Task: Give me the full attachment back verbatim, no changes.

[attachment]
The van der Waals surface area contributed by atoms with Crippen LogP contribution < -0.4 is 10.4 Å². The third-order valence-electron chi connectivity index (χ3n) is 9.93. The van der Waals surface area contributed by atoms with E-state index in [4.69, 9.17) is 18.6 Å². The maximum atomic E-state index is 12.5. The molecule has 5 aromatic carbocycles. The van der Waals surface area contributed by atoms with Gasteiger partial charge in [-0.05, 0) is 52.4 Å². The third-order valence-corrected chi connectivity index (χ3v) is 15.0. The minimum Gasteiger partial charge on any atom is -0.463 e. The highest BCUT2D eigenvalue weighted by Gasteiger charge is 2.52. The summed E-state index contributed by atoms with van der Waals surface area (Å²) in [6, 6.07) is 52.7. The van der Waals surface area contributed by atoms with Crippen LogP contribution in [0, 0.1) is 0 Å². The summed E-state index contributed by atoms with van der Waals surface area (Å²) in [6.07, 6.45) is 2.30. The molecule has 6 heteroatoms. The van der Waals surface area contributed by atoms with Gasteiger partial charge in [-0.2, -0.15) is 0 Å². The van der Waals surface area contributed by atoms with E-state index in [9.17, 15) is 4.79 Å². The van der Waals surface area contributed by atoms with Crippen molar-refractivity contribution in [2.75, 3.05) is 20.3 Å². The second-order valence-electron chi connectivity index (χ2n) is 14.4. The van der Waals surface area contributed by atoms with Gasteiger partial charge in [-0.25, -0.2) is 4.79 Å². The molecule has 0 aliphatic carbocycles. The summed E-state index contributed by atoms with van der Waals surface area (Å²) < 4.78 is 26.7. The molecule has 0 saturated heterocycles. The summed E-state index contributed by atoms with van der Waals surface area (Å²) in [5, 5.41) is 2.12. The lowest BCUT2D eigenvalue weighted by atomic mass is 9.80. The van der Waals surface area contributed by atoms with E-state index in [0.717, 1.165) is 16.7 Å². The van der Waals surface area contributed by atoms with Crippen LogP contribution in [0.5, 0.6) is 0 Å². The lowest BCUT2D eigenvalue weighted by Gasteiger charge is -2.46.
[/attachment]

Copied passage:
The van der Waals surface area contributed by atoms with Crippen LogP contribution < -0.4 is 10.4 Å². The third-order valence-electron chi connectivity index (χ3n) is 9.93. The van der Waals surface area contributed by atoms with E-state index in [4.69, 9.17) is 18.6 Å². The maximum atomic E-state index is 12.5. The molecule has 5 aromatic carbocycles. The van der Waals surface area contributed by atoms with Gasteiger partial charge in [-0.05, 0) is 52.4 Å². The third-order valence-corrected chi connectivity index (χ3v) is 15.0. The minimum Gasteiger partial charge on any atom is -0.463 e. The highest BCUT2D eigenvalue weighted by Gasteiger charge is 2.52. The summed E-state index contributed by atoms with van der Waals surface area (Å²) in [6, 6.07) is 52.7. The van der Waals surface area contributed by atoms with Crippen LogP contribution in [0, 0.1) is 0 Å². The summed E-state index contributed by atoms with van der Waals surface area (Å²) in [6.07, 6.45) is 2.30. The molecule has 6 heteroatoms. The van der Waals surface area contributed by atoms with Gasteiger partial charge in [-0.2, -0.15) is 0 Å². The van der Waals surface area contributed by atoms with E-state index in [9.17, 15) is 4.79 Å². The van der Waals surface area contributed by atoms with Crippen molar-refractivity contribution in [2.75, 3.05) is 20.3 Å². The second-order valence-electron chi connectivity index (χ2n) is 14.4. The van der Waals surface area contributed by atoms with Gasteiger partial charge in [-0.25, -0.2) is 4.79 Å². The molecule has 0 aliphatic carbocycles. The summed E-state index contributed by atoms with van der Waals surface area (Å²) < 4.78 is 26.7. The molecule has 0 saturated heterocycles. The summed E-state index contributed by atoms with van der Waals surface area (Å²) in [5, 5.41) is 2.12. The lowest BCUT2D eigenvalue weighted by atomic mass is 9.80. The van der Waals surface area contributed by atoms with E-state index in [0.717, 1.165) is 16.7 Å². The van der Waals surface area contributed by atoms with Crippen LogP contribution in [0.5, 0.6) is 0 Å². The lowest BCUT2D eigenvalue weighted by Gasteiger charge is -2.46.